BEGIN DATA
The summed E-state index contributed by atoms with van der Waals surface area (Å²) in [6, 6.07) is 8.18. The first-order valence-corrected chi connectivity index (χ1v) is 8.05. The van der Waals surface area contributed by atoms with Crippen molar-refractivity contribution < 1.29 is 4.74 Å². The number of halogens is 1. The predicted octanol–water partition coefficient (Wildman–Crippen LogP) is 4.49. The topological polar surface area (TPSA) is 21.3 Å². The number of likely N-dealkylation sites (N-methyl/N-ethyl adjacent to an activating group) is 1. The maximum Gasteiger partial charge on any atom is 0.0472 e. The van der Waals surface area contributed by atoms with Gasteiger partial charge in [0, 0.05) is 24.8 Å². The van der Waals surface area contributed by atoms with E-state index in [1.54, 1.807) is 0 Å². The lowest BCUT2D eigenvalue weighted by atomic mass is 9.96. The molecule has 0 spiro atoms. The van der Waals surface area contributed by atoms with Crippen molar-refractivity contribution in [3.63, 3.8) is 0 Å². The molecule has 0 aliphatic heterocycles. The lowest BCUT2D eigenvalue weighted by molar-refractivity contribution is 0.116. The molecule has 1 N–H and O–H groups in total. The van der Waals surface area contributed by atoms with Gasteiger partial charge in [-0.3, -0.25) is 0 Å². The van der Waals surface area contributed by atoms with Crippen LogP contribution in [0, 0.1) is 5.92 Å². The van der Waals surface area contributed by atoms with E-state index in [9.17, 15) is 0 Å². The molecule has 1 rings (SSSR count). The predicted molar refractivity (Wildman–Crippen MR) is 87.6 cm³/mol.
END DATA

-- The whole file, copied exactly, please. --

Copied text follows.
The summed E-state index contributed by atoms with van der Waals surface area (Å²) in [6, 6.07) is 8.18. The first-order valence-corrected chi connectivity index (χ1v) is 8.05. The van der Waals surface area contributed by atoms with Crippen molar-refractivity contribution < 1.29 is 4.74 Å². The number of halogens is 1. The predicted octanol–water partition coefficient (Wildman–Crippen LogP) is 4.49. The topological polar surface area (TPSA) is 21.3 Å². The number of likely N-dealkylation sites (N-methyl/N-ethyl adjacent to an activating group) is 1. The maximum Gasteiger partial charge on any atom is 0.0472 e. The van der Waals surface area contributed by atoms with Gasteiger partial charge in [0, 0.05) is 24.8 Å². The van der Waals surface area contributed by atoms with E-state index in [1.54, 1.807) is 0 Å². The lowest BCUT2D eigenvalue weighted by atomic mass is 9.96. The molecule has 0 spiro atoms. The van der Waals surface area contributed by atoms with Crippen molar-refractivity contribution in [3.63, 3.8) is 0 Å². The molecule has 0 aliphatic heterocycles. The lowest BCUT2D eigenvalue weighted by molar-refractivity contribution is 0.116. The molecule has 1 N–H and O–H groups in total. The van der Waals surface area contributed by atoms with Gasteiger partial charge in [-0.3, -0.25) is 0 Å². The van der Waals surface area contributed by atoms with Crippen LogP contribution in [0, 0.1) is 5.92 Å². The van der Waals surface area contributed by atoms with E-state index in [9.17, 15) is 0 Å². The molecule has 1 rings (SSSR count). The predicted molar refractivity (Wildman–Crippen MR) is 87.6 cm³/mol.